GDP - Revised Down
When we last reported on 3rd Quarter GDP we said: "This is the first estimate of the 3rd quarter economy (July-September) and generally is geared to the average estimate of the analysts which consequently was also 2.5% since there it little actual data to work off of. In the next two reports that come out we will see more concrete detail about the actual strength of the economy." We also stated at that time that: "While the report was better than last quarter I suspect that we will see this number revised down in the coming months as we head into the end of the year"
This is what we saw today as the first revision to GDP was released with a downward revision to 2.0 percent annual rate from the previous estimate of 2.5%.
This is a fairly substantial 20% reduction in the initial estimate with a drop in inventories being particularly troublesome. Why? Two reasons. First, roughly 2/3rds of the growth in GDP since the bottom of the recession in 2009 has come from inventory rebuilding. The reversal of inventory growth from a $5.4 Billion increase in the original estimate to an $8.5 Billion drawdown lopped off roughly 1.55% from GDP growth. Secondly, and more importantly, the change in private inventories is a sentiment reading on corporate outlooks. Companies tend to manufacture and produce inventory when demand is strong. If they sense economic or demand weakness they begin to bleed down inventories and backlogs. This is precisely what we have seen in many of the manufacturing survey's in recent months.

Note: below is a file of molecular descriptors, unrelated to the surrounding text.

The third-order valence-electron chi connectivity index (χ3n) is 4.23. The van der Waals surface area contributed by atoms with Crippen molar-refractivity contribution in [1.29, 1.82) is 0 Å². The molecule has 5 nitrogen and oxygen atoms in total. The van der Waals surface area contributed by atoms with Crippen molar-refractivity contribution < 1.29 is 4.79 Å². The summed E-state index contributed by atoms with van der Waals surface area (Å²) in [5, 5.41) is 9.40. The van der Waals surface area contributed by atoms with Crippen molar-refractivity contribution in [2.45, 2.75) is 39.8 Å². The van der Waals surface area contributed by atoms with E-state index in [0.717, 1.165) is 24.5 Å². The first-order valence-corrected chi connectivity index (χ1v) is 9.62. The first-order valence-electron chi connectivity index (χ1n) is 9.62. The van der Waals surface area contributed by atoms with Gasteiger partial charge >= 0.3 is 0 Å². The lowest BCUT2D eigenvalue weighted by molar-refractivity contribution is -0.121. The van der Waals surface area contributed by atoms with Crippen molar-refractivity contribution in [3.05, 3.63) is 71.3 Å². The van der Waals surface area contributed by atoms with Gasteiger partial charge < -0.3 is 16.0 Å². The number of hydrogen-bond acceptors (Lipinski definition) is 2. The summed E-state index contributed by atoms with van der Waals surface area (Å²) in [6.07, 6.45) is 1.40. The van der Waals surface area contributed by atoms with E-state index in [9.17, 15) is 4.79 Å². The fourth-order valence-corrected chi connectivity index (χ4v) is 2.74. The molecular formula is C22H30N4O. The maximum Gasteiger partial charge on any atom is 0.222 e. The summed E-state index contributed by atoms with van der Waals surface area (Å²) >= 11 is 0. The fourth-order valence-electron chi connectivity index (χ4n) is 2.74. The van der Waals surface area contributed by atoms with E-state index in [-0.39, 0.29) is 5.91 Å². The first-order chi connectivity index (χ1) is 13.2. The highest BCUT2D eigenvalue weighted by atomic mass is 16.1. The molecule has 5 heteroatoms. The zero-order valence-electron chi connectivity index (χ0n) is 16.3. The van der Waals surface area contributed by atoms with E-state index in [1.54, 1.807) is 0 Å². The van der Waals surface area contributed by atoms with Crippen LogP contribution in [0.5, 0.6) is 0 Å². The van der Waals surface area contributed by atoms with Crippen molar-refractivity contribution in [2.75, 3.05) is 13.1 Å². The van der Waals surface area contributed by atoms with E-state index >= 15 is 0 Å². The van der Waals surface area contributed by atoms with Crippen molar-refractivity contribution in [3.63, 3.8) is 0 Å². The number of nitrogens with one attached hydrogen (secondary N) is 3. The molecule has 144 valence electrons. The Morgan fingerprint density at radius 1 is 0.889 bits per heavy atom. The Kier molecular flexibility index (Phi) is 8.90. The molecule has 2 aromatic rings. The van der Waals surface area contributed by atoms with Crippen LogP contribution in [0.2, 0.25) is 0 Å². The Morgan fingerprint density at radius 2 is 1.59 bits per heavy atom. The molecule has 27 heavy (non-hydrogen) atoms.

This concern by business also showed up in a sharp downward revision to private investment by 1.3%. There are a couple of key points here to remember as well. First, companies are currently receiving a 100% tax credit for business equipment purchases this year that will expire in November if not extended by the current Administration. Therefore, this has drug forward future consumption that will hit the economy in 2012 and beyond. Secondly, there was a good bit of ramp up due to the Japanese earthquake that occurred in the 1st quarter as business came back online. That effect was temporary and most likely washed through the system - more on that point in a minute.